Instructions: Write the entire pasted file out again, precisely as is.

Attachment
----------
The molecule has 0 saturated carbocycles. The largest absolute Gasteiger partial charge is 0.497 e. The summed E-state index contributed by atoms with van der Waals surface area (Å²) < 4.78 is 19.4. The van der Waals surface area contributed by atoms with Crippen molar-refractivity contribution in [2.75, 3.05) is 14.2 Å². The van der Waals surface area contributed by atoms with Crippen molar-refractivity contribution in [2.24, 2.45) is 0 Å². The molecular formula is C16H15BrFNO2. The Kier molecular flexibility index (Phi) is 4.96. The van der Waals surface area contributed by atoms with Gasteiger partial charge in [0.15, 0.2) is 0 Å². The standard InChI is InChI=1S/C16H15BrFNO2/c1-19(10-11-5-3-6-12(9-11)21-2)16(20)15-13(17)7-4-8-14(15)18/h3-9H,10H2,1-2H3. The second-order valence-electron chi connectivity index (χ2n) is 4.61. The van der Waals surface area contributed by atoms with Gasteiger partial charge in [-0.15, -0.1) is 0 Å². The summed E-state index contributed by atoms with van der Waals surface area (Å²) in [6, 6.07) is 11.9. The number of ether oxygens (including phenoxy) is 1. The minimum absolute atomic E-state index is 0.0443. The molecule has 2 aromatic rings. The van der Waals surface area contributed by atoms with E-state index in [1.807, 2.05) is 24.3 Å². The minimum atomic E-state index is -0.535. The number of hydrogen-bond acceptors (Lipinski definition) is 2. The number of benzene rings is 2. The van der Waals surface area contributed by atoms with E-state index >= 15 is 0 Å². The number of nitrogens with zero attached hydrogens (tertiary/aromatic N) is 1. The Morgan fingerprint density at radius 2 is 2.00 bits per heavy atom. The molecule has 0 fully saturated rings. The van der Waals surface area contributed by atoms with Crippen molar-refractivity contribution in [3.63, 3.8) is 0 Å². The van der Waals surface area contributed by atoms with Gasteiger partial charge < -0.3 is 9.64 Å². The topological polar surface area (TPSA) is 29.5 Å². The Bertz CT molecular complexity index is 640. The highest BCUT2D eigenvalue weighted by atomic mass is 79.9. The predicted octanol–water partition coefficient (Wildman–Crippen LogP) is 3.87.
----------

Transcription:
The molecule has 0 saturated carbocycles. The largest absolute Gasteiger partial charge is 0.497 e. The summed E-state index contributed by atoms with van der Waals surface area (Å²) < 4.78 is 19.4. The van der Waals surface area contributed by atoms with Crippen molar-refractivity contribution in [2.75, 3.05) is 14.2 Å². The van der Waals surface area contributed by atoms with Crippen molar-refractivity contribution in [2.24, 2.45) is 0 Å². The molecular formula is C16H15BrFNO2. The Kier molecular flexibility index (Phi) is 4.96. The van der Waals surface area contributed by atoms with Gasteiger partial charge in [0.15, 0.2) is 0 Å². The standard InChI is InChI=1S/C16H15BrFNO2/c1-19(10-11-5-3-6-12(9-11)21-2)16(20)15-13(17)7-4-8-14(15)18/h3-9H,10H2,1-2H3. The second-order valence-electron chi connectivity index (χ2n) is 4.61. The van der Waals surface area contributed by atoms with Gasteiger partial charge in [-0.15, -0.1) is 0 Å². The summed E-state index contributed by atoms with van der Waals surface area (Å²) in [6, 6.07) is 11.9. The number of ether oxygens (including phenoxy) is 1. The minimum absolute atomic E-state index is 0.0443. The molecule has 2 aromatic rings. The van der Waals surface area contributed by atoms with E-state index in [1.807, 2.05) is 24.3 Å². The minimum atomic E-state index is -0.535. The number of hydrogen-bond acceptors (Lipinski definition) is 2. The number of benzene rings is 2. The van der Waals surface area contributed by atoms with E-state index >= 15 is 0 Å². The number of nitrogens with zero attached hydrogens (tertiary/aromatic N) is 1. The Morgan fingerprint density at radius 2 is 2.00 bits per heavy atom. The molecule has 0 fully saturated rings. The van der Waals surface area contributed by atoms with Crippen molar-refractivity contribution in [3.63, 3.8) is 0 Å². The van der Waals surface area contributed by atoms with Gasteiger partial charge < -0.3 is 9.64 Å². The topological polar surface area (TPSA) is 29.5 Å². The Bertz CT molecular complexity index is 640. The highest BCUT2D eigenvalue weighted by atomic mass is 79.9. The predicted octanol–water partition coefficient (Wildman–Crippen LogP) is 3.87.